do cicadas keep birds away

For the past week, Brood X Cicadas have been increasing in numbers each day . . . and my bird feeders have been almost empty of birds. With so many delicious cicadas to eat, most but not all, of my local backyard birds don’t need to come to feeders.

The Cicada Explosion

One of the world’s natural wonders is the simultaneous appearance of millions of cicadas in 13- and 17-year cycles throughout the East Coast and Midwest. However, many people find it frightening rather than amazing when millions of enormous, red-eyed insects suddenly appear.

From North Carolina to Connecticut, brood II cicadas are currently buzzing and laying eggs throughout their range. Andrew Liebhold, a forest pest expert with the U. S. According to the Forest Service’s Northern Research Station in Morgantown, West Virginia, cicadas emerge simultaneously primarily as an evolutionary strategy to elude bird consumption. “You will probably never notice 99. 99 percent of all insect species, he claims, because they never experience epidemics. “That’s because birds keep insect populations in check. According to Liebhold, “periodic cicadas are amazing because they have found a way around that.” The sudden appearance of so many cicadas on the landscape makes it difficult for predators, such as birds, to eat them all and still have any effect on the population.

Cicadas Emerge Gradually From Underground

I reside in central Maryland, in the region where the 17-year Brood X Cicadas are most concentrated. For weeks now, I’ve been noticing small holes in the soil of my yard. At first though, there was not a cicada in sight. Then one or two. However, in recent weeks, I’ve noticed that there are more and more cicadas in the yard every day.

do cicadas keep birds away

When the soil temperature reaches a sufficient level (roughly 64 degrees), brood X cicadas emerge from the ground at night. They scale the nearest tree (in my yard, it could also be the closest daylily or milkweed plant). They emerge from their husks during the dark hours and become their red-eyed adult above-ground selves. I discover their abandoned light brown husks clinging to the plants in the mornings. Sometimes the cicada itself is sitting nearby, but often not.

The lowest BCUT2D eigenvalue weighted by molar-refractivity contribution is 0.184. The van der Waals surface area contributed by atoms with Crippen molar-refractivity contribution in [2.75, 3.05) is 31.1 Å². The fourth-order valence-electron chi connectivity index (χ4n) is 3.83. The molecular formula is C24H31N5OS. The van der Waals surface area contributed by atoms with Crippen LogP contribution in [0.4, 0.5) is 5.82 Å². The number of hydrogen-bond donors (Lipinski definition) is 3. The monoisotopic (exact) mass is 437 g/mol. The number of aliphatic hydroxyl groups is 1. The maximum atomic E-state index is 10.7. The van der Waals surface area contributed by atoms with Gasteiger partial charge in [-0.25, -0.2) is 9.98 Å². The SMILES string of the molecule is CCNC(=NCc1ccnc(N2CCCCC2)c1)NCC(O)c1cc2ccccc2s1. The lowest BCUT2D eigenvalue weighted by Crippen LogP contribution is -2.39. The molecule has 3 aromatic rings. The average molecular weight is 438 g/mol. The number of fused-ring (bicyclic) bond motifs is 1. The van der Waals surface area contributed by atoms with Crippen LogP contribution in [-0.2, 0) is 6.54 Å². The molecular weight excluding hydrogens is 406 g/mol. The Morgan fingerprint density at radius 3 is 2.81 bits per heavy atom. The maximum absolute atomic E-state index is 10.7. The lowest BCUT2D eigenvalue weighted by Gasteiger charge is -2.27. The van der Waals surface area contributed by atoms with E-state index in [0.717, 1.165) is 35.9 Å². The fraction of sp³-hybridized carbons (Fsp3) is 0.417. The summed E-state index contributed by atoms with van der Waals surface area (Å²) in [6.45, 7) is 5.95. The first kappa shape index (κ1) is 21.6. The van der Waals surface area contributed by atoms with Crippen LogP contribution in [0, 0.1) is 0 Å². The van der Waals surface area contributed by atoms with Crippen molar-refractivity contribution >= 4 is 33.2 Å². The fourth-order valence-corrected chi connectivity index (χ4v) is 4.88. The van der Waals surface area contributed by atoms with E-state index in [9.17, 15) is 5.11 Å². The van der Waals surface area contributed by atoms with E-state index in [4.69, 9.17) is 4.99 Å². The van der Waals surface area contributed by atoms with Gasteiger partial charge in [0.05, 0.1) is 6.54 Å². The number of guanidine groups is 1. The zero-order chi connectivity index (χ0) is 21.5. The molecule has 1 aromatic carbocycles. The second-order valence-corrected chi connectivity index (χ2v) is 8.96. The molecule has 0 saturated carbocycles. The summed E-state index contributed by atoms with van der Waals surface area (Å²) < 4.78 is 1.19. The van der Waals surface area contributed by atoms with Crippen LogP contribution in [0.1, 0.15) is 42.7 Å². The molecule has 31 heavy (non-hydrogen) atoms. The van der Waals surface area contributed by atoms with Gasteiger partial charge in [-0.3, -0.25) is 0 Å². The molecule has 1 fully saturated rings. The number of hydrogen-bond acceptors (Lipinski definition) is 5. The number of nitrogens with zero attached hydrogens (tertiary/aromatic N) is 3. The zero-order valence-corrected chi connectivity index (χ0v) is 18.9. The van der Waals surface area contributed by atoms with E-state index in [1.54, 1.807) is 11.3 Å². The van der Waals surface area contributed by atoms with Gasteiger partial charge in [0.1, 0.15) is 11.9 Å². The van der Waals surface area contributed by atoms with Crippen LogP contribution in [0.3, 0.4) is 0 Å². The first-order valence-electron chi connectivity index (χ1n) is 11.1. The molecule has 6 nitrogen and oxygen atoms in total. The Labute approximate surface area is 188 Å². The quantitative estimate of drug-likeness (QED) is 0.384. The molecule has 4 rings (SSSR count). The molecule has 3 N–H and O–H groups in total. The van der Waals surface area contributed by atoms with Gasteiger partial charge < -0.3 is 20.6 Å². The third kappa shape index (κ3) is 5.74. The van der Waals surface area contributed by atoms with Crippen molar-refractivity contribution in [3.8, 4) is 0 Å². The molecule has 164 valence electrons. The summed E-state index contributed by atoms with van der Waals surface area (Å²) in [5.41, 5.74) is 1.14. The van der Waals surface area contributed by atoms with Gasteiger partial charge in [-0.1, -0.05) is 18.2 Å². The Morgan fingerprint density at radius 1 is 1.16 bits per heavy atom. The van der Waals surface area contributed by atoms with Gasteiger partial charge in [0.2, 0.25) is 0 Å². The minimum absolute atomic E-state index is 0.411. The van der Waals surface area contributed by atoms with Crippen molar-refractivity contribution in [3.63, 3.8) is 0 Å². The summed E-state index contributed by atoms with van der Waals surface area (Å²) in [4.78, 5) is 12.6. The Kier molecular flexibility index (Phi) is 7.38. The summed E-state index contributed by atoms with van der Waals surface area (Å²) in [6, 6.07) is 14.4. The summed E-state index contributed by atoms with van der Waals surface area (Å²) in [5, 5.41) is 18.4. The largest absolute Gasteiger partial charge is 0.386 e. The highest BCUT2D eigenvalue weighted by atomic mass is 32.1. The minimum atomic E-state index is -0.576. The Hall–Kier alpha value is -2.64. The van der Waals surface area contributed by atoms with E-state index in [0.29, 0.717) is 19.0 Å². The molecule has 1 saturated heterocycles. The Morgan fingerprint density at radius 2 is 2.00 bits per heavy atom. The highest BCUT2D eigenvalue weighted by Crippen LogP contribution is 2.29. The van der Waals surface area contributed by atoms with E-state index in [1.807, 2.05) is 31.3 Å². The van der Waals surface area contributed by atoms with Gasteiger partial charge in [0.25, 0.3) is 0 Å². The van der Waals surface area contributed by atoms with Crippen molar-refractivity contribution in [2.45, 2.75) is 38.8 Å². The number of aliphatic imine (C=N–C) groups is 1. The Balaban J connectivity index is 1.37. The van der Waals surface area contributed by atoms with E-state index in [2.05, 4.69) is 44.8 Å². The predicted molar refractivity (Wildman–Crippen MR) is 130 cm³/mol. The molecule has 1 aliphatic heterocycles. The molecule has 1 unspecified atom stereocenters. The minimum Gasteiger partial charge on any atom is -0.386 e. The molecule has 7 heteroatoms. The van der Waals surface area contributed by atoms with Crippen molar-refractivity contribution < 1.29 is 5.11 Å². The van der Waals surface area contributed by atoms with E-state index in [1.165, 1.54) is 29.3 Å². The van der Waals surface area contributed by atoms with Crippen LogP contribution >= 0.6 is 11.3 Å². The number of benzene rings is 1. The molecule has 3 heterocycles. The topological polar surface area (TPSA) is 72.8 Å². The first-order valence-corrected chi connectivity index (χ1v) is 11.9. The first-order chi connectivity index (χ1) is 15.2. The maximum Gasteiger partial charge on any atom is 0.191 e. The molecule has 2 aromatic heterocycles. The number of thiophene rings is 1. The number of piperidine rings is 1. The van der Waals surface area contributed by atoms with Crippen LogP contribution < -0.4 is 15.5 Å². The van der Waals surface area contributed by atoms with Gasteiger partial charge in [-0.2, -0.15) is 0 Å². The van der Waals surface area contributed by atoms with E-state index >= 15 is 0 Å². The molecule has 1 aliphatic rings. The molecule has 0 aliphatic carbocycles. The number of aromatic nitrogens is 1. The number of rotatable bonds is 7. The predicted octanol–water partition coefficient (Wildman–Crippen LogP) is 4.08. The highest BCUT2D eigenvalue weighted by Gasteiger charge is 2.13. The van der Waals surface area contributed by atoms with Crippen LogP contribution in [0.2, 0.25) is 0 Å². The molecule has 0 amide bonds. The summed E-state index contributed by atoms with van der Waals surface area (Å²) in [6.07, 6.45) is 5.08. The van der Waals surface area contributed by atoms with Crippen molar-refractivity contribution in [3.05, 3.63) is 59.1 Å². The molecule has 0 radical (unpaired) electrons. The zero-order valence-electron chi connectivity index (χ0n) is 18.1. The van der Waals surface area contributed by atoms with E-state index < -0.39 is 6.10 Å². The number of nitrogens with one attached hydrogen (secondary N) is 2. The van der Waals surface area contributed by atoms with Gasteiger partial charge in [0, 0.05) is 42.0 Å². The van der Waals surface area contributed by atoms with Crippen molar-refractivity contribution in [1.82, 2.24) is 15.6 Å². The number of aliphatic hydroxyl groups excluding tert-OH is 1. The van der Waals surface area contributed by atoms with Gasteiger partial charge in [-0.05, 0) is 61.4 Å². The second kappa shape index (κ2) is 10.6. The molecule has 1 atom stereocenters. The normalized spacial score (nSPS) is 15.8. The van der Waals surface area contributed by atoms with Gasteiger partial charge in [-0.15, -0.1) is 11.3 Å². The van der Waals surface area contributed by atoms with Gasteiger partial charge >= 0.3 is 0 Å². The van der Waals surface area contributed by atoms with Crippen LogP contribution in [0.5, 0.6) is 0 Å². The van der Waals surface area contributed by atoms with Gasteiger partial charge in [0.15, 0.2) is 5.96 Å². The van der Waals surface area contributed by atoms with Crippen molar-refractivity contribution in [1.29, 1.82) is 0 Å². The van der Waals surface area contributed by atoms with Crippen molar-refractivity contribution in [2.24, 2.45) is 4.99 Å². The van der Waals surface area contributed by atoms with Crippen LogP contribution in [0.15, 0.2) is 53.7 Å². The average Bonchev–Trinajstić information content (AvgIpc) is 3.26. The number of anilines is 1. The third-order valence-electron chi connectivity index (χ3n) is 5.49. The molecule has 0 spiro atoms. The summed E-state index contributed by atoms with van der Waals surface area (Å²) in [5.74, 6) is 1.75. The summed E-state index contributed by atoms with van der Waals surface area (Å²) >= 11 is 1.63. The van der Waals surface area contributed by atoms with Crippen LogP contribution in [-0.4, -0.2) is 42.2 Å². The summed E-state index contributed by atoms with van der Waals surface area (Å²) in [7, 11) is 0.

I see more and more cicadas most days. Now, if you sit outside, you can occasionally see one fly across the yard in an awkward manner. What I’m not seeing is birds at my feeders. Most of the birds have seemingly disappeared.

do cicadas keep birds away

Our Feeders Supplement Birds’ Native Foods

Although cicadas are benign insects, I applaud birds for finding a good food source in the natural world. It serves as a reminder that the food provided at our feeders is intended to supplement the diet of birds. It is not the whole of what they eat. For a few weeks, my wallet will also be a little happier because I won’t need to refill my feeders as frequently. When the cicadas complete their overhead cycle and vanish once more, I anticipate that birds will return to my feeders in a proportion more consistent with summertime.

(6/6/21) The majority of the time, we still hear the hum of cicadas in our yard, but I’m beginning to notice more dead adult cicadas scattered across the ground. (At first I was just seeing the empty tan husks. Additionally, I’ve noticed a very slight increase in bird activity in my feeder area over the past few days.

Three cardinals made a sentimental visit to the former feeding ground a few days ago. They lingered in the vicinity for a little while but did not eat at the feeders. These days, though they don’t eat at the feeders, I still spot a few cardinals in the trees surrounding them every day.

I witnessed a Tufted Titmouse visit the feeders twice yesterday, once for a sunflower chip and once for a peanut split. It’s been a few weeks since I last saw one at the feeder. Additionally, a White-Breasted Nuthatch visited today to have a similar snack of a split peanut and sunflower chip. Once more, not since the arrival of the cicadas have I seen one at the feeders.

Downy Woodpeckers have started to appear at the suet feeders, maybe once a day or so. Today a trio of them stopped by the feeders. At least one was a fledgling whose parents were introducing it to the suet feeders.

6/19/21: The birds are slowly making their way back to the feeders, and my yard is quiet once more. The number of cicadas varies greatly depending on the location, so they might still be active in other parts of the state or the area, but they’ve tapered off in my yard. Only a few have flown by in the last day.

do cicadas keep birds away


Are birds afraid of cicadas?

It is extremely sure that some (if not most insectivorous) birds will gladly take cicadas as a snack. Some insectivorous birds have beaks that were specifically designed to tackle large insects including cicadas, some examples include broadbills and kingfishers.

Which birds eat cicadas?

They are therefore consumed by relatively large birds, including raptors, herons, gulls, cuckoos, bee-eaters and rollers (Sazima 2009), but some small passerines are also known to eat cicadas (Koenig and Liebhold 2005).

Do blue jays eat cicadas?

Usually they limit their predation to stolen eggs and the occasional baby bird, but they also readily devour larger insects like cicada and grasshoppers if they see them.

Are cicadas bad for the environment?

Cicadas are not dangerous and can provide some environmental benefits including: Cicadas are a valuable food source for birds and other predators. Cicadas can aerate lawns and improve water filtration into the ground.